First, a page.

Checklist for Using RTI to Promote Reading Achievement
The Education Department's Institute of Education Sciences looked at the research and literature to determine what works best to help educators identify students in need of intervention and implement evidence-based interventions to promote their reading achievement.
Following is a checklist to help educators carry out the five recommendations — including how to address potential roadblocks in implementing them — contained in the report, "Assisting Students Struggling with Reading: Response to Intervention (RTI) and Multi-Tier Intervention in the Primary Grades."
Screen all students for potential reading problems at the beginning of the year and again in the middle of the year. Regularly monitor the progress of students who are at elevated risk for developing reading disabilities.
- Create a building-level team to facilitate the implementation of universal screening and progress monitoring.
- Select a set of efficient screening measures that identify children at risk for poor reading outcomes with reasonable degrees of accuracy.
- Use benchmarks or growth rates (or a combination of the two) to identify children at low, moderate, or high risk for developing reading difficulties (Schatschneider, 2006).
Provide differentiated reading instruction for all students based on assessments of students' current reading levels (tier 1).
- Provide training for teachers on how to collect and interpret student data on reading efficiently and reliably.
- Develop data-driven decision rules for providing differentiated instruction to students at varied reading proficiency levels for part of the day.
- Differentiate instruction - including varying time, content, and degree of support and scaffolding — based on students' assessed skills.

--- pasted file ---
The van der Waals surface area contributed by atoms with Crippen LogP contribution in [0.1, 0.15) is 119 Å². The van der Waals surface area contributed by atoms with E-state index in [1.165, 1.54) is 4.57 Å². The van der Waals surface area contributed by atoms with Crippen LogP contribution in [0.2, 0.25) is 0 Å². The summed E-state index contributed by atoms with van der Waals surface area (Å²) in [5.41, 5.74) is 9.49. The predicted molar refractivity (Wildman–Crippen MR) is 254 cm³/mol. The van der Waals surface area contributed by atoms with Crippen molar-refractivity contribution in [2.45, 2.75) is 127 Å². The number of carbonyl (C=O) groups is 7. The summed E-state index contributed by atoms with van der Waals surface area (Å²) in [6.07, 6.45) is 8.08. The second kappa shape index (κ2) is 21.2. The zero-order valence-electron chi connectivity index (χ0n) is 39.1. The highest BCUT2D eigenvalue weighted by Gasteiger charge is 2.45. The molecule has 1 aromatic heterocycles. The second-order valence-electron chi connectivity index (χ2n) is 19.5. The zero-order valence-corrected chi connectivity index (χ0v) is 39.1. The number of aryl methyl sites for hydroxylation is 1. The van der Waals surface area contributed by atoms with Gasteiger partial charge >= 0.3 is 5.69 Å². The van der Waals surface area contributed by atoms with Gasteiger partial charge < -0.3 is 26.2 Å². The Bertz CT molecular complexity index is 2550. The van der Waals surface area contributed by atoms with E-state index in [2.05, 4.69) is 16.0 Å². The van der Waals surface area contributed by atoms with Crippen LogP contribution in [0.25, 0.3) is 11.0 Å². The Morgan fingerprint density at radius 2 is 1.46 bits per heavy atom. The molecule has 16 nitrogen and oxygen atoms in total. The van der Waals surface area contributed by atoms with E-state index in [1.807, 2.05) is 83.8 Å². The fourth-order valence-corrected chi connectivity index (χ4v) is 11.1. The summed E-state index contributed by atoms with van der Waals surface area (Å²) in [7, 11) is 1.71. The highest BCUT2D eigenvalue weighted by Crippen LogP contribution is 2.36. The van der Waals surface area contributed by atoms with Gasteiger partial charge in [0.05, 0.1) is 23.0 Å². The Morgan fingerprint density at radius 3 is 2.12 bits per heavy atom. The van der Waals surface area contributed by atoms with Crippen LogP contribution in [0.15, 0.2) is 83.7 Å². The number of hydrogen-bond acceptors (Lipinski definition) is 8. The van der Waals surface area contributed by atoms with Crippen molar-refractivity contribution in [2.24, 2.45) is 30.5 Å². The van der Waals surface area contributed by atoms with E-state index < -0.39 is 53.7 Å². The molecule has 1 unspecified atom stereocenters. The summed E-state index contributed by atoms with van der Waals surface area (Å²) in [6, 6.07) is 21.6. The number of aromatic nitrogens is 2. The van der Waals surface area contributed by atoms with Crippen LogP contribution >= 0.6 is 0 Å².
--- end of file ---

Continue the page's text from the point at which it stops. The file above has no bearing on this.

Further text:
Provide intensive, systematic instruction on up to three foundational reading skills in small groups to students who score below the benchmark score on universal screening. Typically, these groups meet between three and five times a week for 20 to 40 minutes (tier 2).
- Use a curriculum that addresses the components of reading instruction (comprehension, fluency, phonemic awareness, phonics, and vocabulary) and relates to students' needs and developmental levels.
- Implement this program three to five times a week, for approximately 20 to 40 minutes.
- Build skills gradually and provide a high level of teacher-student interaction with opportunities for practice and feedback.
Monitor the progress of tier 2 students at least once a month. Use these data to determine whether students still require intervention. For those students still making insufficient progress, schoolwide teams should design a tier 3 intervention plan.
- Monitor progress of tier 2 students on a regular basis using grade appropriate measures. Progress monitoring should occur at least eight times during the school year.
- While providing tier 2 instruction, use progress monitoring data to identify students needing additional instruction.
- Consider using progress monitoring data to regroup tier 2 students approximately every six weeks.
Provide intensive instruction on a daily basis that promotes the development of the various components of reading proficiency to students who show minimal progress after reasonable time in tier 2 small group instruction (tier 3).
- Implement concentrated instruction that is focused on a small but targeted set of reading skills.
- Adjust the overall lesson pace.
- Schedule multiple and extended instructional sessions daily.
- Include opportunities for extensive practice and high-quality feedback with one-on-one instruction.
- Plan and individualize tier 3 instruction using input from a school-based RTI team.
- Ensure that tier 3 students master a reading skill or strategy before moving on.
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Schatschneider, C. (2006). Reading difficulties: Classification and issues of prediction. Paper presented at the Pacific Coast Regional Conference, San Diego, CA.